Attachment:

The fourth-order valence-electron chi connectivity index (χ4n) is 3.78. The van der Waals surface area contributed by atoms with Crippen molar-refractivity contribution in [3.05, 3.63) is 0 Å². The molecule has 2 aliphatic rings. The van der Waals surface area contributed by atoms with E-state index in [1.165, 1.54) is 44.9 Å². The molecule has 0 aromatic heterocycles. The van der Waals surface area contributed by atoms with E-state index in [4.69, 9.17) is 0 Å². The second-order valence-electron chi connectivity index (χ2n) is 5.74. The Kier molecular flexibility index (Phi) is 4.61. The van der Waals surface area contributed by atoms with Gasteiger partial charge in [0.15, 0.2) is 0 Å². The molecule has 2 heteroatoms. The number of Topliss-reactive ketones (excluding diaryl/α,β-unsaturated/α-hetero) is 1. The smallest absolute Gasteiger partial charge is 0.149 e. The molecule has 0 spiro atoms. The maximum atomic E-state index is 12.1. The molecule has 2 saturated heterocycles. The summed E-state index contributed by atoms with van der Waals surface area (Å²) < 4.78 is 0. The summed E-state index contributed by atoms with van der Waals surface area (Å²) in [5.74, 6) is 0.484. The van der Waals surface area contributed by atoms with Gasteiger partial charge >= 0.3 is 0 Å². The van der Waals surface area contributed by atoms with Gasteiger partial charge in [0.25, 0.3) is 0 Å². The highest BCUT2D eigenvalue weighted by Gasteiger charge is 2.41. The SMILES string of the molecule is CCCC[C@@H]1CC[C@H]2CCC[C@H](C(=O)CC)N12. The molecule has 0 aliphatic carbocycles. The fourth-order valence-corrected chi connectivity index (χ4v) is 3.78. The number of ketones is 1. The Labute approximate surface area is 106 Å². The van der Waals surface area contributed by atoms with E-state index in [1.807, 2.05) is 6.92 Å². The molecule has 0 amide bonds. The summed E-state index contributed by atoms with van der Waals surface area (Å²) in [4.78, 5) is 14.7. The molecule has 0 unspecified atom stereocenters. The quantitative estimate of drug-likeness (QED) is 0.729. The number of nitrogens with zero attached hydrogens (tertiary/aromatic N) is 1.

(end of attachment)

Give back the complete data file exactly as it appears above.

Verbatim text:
The fourth-order valence-electron chi connectivity index (χ4n) is 3.78. The van der Waals surface area contributed by atoms with Crippen molar-refractivity contribution in [3.05, 3.63) is 0 Å². The molecule has 2 aliphatic rings. The van der Waals surface area contributed by atoms with E-state index in [1.165, 1.54) is 44.9 Å². The molecule has 0 aromatic heterocycles. The van der Waals surface area contributed by atoms with E-state index in [4.69, 9.17) is 0 Å². The second-order valence-electron chi connectivity index (χ2n) is 5.74. The Kier molecular flexibility index (Phi) is 4.61. The van der Waals surface area contributed by atoms with Gasteiger partial charge in [0.15, 0.2) is 0 Å². The molecule has 2 heteroatoms. The number of Topliss-reactive ketones (excluding diaryl/α,β-unsaturated/α-hetero) is 1. The smallest absolute Gasteiger partial charge is 0.149 e. The molecule has 0 spiro atoms. The maximum atomic E-state index is 12.1. The molecule has 2 saturated heterocycles. The summed E-state index contributed by atoms with van der Waals surface area (Å²) < 4.78 is 0. The summed E-state index contributed by atoms with van der Waals surface area (Å²) in [5.74, 6) is 0.484. The van der Waals surface area contributed by atoms with Gasteiger partial charge >= 0.3 is 0 Å². The van der Waals surface area contributed by atoms with Gasteiger partial charge in [0.25, 0.3) is 0 Å². The highest BCUT2D eigenvalue weighted by Gasteiger charge is 2.41. The SMILES string of the molecule is CCCC[C@@H]1CC[C@H]2CCC[C@H](C(=O)CC)N12. The molecule has 0 aliphatic carbocycles. The fourth-order valence-corrected chi connectivity index (χ4v) is 3.78. The number of ketones is 1. The Labute approximate surface area is 106 Å². The van der Waals surface area contributed by atoms with E-state index in [1.807, 2.05) is 6.92 Å². The molecule has 0 amide bonds. The summed E-state index contributed by atoms with van der Waals surface area (Å²) in [4.78, 5) is 14.7. The molecule has 0 unspecified atom stereocenters. The quantitative estimate of drug-likeness (QED) is 0.729. The number of nitrogens with zero attached hydrogens (tertiary/aromatic N) is 1.